Suramin-induced neuropathy in an animal model

James W. Russell, Jagjit S. Gill, Eric J. Sorenson, Debra A. Schultz, Anthony J. Windebank

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27 Scopus citations


Suramin is being used either alone, or in combination with other chemotherapeutic agents, in the treatment of hormone-refractory or metastatic prostate cancer. Use of this potentially valuable chemotherapy is limited by a dose-dependent polyneuropathy. It has been difficult in human studies to characterize peripheral suramin toxicity separately from cancer-related neuropathy. To characterize suramin-induced neuropathy in a rat model, adult rats were given either a single dose of 500 mg/kg (high dose) or 50 mg/kg (low dose) weekly suramin for 2 months. Electrophysiology and peroneal/sural nerve morphometry were performed. In high dose animals, neuropathy developed within 2 weeks, most severe in the digital sensory responses (DSR) (p<0.05) and tail and hind limb compound muscle action potential (p<0.001). Histologically, there was evidence of axonal degeneration and axon atrophy. With low dose suramin, the DSR (p<0.05) and tail distal sensory and motor responses (p<0.01) were most severely affected at 2 months. Axonal degeneration was seen in teased fibers from most animals. With TEM, there were abundant characteristic lysosomal inclusion bodies in DRG and Schwann cells. Electrophysiological and histological evidence of peripheral demyelination was rare, being observed in only one animal. Suramin induced a length, dose and time-dependent axonal sensorimotor polyneuropathy associated with axonal degeneration, atrophy, and accumulation of glycolipid lysosomal inclusions.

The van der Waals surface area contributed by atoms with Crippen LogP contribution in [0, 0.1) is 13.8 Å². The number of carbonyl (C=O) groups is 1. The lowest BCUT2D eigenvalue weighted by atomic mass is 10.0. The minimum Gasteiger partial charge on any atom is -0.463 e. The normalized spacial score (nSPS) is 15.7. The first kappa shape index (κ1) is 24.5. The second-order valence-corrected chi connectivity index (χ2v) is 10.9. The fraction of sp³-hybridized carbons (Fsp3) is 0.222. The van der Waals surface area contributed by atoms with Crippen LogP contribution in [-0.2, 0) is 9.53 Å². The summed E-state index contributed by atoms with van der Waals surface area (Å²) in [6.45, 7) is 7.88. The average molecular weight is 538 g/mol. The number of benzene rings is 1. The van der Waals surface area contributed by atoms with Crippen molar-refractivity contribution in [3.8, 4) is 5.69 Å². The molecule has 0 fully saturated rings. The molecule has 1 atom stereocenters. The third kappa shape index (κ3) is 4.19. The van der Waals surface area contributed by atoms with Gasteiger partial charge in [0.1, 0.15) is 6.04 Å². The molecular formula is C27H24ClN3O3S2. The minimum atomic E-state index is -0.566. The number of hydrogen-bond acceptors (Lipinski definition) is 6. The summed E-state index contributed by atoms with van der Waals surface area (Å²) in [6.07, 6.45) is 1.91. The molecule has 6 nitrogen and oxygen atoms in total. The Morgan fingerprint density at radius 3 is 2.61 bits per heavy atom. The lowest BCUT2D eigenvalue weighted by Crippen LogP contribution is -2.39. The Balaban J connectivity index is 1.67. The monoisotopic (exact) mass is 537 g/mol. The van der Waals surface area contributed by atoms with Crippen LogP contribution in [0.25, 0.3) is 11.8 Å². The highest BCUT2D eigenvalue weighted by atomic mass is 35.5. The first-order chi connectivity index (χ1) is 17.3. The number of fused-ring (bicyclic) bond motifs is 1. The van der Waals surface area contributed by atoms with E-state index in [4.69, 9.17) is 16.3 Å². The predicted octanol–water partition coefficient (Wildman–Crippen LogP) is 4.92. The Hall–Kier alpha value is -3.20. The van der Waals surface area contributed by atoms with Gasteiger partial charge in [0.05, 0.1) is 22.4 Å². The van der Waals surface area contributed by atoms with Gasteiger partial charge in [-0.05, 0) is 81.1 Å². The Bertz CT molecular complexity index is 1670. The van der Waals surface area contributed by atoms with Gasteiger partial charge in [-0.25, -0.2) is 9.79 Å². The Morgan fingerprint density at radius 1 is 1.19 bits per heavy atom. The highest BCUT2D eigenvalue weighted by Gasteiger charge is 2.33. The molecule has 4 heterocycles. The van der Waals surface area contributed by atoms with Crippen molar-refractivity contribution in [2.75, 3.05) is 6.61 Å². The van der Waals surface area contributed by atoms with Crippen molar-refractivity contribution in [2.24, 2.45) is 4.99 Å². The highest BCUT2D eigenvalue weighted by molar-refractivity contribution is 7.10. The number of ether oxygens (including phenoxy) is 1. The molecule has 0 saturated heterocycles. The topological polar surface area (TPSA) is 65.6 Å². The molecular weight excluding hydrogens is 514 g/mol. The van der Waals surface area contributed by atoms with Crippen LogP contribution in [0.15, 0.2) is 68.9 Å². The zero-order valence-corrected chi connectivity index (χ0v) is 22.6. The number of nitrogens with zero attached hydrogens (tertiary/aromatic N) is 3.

Original languageEnglish (US)
Pages (from-to)71-80
Number of pages10
JournalJournal of the neurological sciences
Issue number1-2
StatePublished - Nov 15 2001


  • Axons
  • Demyelination
  • Neuropathy
  • Sodium suramin
  • Sphingolipids

ASJC Scopus subject areas

  • Neurology
  • Clinical Neurology


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